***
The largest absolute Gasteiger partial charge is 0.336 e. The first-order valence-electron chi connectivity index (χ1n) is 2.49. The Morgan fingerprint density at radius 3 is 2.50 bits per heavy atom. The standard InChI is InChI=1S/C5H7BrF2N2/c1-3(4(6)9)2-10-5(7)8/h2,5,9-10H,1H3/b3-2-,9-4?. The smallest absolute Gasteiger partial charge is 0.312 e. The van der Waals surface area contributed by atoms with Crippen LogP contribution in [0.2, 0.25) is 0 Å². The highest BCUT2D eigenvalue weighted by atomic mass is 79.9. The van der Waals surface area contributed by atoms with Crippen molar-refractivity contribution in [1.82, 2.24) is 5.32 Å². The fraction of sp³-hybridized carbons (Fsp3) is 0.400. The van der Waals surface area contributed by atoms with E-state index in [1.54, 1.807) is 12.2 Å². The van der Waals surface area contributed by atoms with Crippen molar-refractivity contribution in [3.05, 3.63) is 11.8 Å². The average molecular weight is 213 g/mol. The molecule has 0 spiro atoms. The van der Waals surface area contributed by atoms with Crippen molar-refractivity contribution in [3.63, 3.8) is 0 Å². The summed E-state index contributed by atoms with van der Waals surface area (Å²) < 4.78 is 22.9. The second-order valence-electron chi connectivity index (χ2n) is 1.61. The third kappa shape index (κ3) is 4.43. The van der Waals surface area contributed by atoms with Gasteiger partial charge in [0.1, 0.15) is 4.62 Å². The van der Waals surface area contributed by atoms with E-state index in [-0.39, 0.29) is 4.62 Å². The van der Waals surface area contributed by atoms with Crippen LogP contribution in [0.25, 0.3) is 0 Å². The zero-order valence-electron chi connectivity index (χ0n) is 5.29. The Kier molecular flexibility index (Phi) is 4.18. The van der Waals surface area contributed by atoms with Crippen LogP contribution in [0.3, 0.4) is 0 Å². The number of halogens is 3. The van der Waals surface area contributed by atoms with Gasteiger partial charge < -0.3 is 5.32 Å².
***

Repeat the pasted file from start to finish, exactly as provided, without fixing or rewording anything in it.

The largest absolute Gasteiger partial charge is 0.336 e. The first-order valence-electron chi connectivity index (χ1n) is 2.49. The Morgan fingerprint density at radius 3 is 2.50 bits per heavy atom. The standard InChI is InChI=1S/C5H7BrF2N2/c1-3(4(6)9)2-10-5(7)8/h2,5,9-10H,1H3/b3-2-,9-4?. The smallest absolute Gasteiger partial charge is 0.312 e. The van der Waals surface area contributed by atoms with Crippen LogP contribution in [0.2, 0.25) is 0 Å². The highest BCUT2D eigenvalue weighted by atomic mass is 79.9. The van der Waals surface area contributed by atoms with Crippen molar-refractivity contribution in [1.82, 2.24) is 5.32 Å². The fraction of sp³-hybridized carbons (Fsp3) is 0.400. The van der Waals surface area contributed by atoms with E-state index in [1.54, 1.807) is 12.2 Å². The van der Waals surface area contributed by atoms with Crippen molar-refractivity contribution in [3.05, 3.63) is 11.8 Å². The average molecular weight is 213 g/mol. The molecule has 0 spiro atoms. The van der Waals surface area contributed by atoms with Crippen molar-refractivity contribution in [3.63, 3.8) is 0 Å². The summed E-state index contributed by atoms with van der Waals surface area (Å²) < 4.78 is 22.9. The second-order valence-electron chi connectivity index (χ2n) is 1.61. The third kappa shape index (κ3) is 4.43. The van der Waals surface area contributed by atoms with Gasteiger partial charge in [0.1, 0.15) is 4.62 Å². The van der Waals surface area contributed by atoms with E-state index in [-0.39, 0.29) is 4.62 Å². The van der Waals surface area contributed by atoms with Crippen LogP contribution in [0.25, 0.3) is 0 Å². The zero-order valence-electron chi connectivity index (χ0n) is 5.29. The Kier molecular flexibility index (Phi) is 4.18. The van der Waals surface area contributed by atoms with Crippen LogP contribution in [0.3, 0.4) is 0 Å². The number of halogens is 3. The van der Waals surface area contributed by atoms with Gasteiger partial charge < -0.3 is 5.32 Å².